Friday, March 07, 2014

`To Oneself at Night'

I’ve heard fiction writers of varying levels of accomplishment read their work aloud – William Gaddis, Stephen Millhauser, John Gardner, Chinua Achebe, Peter Taylor, William Gass, John Hawkes, Ralph Ellison, Cynthia Ozick, William Kennedy, Robert Coover, Anthony Burgess, Jerzy Kosinski, Guy Davenport (the last was a private reading with an audience of one) -- and none was memorable as a self-contained literary event. Reading aloud added little or nothing to my solitary experience of the text, even when I was pleased to share the company of writers, several of whom I admired. Prose as performance, I've concluded, is a species of show business – sometimes enjoyable but not as literature, despite Dickens’ fabled readings. The same goes for recordings. Joyce reading from “Anna Livia Plurabelle” highlights the humor and musicality of the words, and simply hearing his nimble tenor is a thrill, but my understanding has not deepened. Imagine Henry James reading aloud from The Golden Bowl. 

Two explanations come to mind. Writers, probably at a higher proportion than in the general population, are exhibitionists. They shamelessly seek attention. In their minds, a reading is not about the words on the page but about the one who arranged those words. For that segment of the audience to whom the prose is the focus, the result is embarrassment shading into boredom, and the writer will play to the groupies in the crowd. Secondly, I suspect prose is private, the writing and the reading of it. It’s intimate, conducted in an autonomous theater of the mind with a tight spotlight, with all the special effects supplied by the reader’s memory and imagination. Henry Green is one of my favorite writers of fiction, one whose prose is made for pondering, though hardly to everyone’s taste. Here’s a pertinent passage from his memoir, Pack My Bag: A Self-Portrait (1940):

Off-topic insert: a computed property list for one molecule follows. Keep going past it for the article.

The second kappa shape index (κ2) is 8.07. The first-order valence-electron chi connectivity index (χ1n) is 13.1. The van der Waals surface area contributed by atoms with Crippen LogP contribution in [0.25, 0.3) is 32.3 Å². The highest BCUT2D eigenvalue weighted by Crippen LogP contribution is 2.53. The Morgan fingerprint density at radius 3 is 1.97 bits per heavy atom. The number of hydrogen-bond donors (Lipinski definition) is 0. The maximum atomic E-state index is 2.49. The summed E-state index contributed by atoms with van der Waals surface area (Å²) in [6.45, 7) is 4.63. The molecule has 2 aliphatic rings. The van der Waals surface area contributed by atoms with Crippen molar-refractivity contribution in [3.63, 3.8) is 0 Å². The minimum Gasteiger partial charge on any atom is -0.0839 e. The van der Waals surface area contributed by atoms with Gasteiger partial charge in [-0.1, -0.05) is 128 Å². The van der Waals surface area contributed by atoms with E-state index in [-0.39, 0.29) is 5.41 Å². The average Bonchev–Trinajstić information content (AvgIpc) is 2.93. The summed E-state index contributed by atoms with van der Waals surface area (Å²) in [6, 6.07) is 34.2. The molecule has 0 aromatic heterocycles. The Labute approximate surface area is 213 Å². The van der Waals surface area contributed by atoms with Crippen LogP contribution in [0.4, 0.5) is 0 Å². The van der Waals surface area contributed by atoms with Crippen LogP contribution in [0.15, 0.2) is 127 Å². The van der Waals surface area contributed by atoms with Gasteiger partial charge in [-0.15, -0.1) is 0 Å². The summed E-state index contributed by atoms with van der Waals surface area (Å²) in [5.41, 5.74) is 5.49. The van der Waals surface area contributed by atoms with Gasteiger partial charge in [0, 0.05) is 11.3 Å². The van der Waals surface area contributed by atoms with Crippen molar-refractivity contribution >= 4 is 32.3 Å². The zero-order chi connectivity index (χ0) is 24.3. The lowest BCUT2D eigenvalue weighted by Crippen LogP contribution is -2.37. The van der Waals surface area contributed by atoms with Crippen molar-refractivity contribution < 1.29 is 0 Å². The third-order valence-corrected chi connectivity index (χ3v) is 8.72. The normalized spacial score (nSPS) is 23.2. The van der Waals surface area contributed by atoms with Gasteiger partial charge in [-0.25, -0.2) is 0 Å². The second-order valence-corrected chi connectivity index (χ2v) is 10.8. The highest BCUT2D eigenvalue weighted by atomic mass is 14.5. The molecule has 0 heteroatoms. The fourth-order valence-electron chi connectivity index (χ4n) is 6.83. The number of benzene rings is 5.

“Prose is not to be read aloud but to oneself at night, and it is not quick as poetry, but rather a gathering web of insinuations which go further than names however shared can ever go. Prose should be a long intimacy between strangers with no direct appeal to what both may have known. It should slowly appeal to feelings unexpressed, it should in the end draw tears out of stone.”

That last is a bit much, a bathetic stretch unworthy of Green at his best. Tears belong in and near eyes, not in stones, but I won’t forget that “long intimacy between strangers.”

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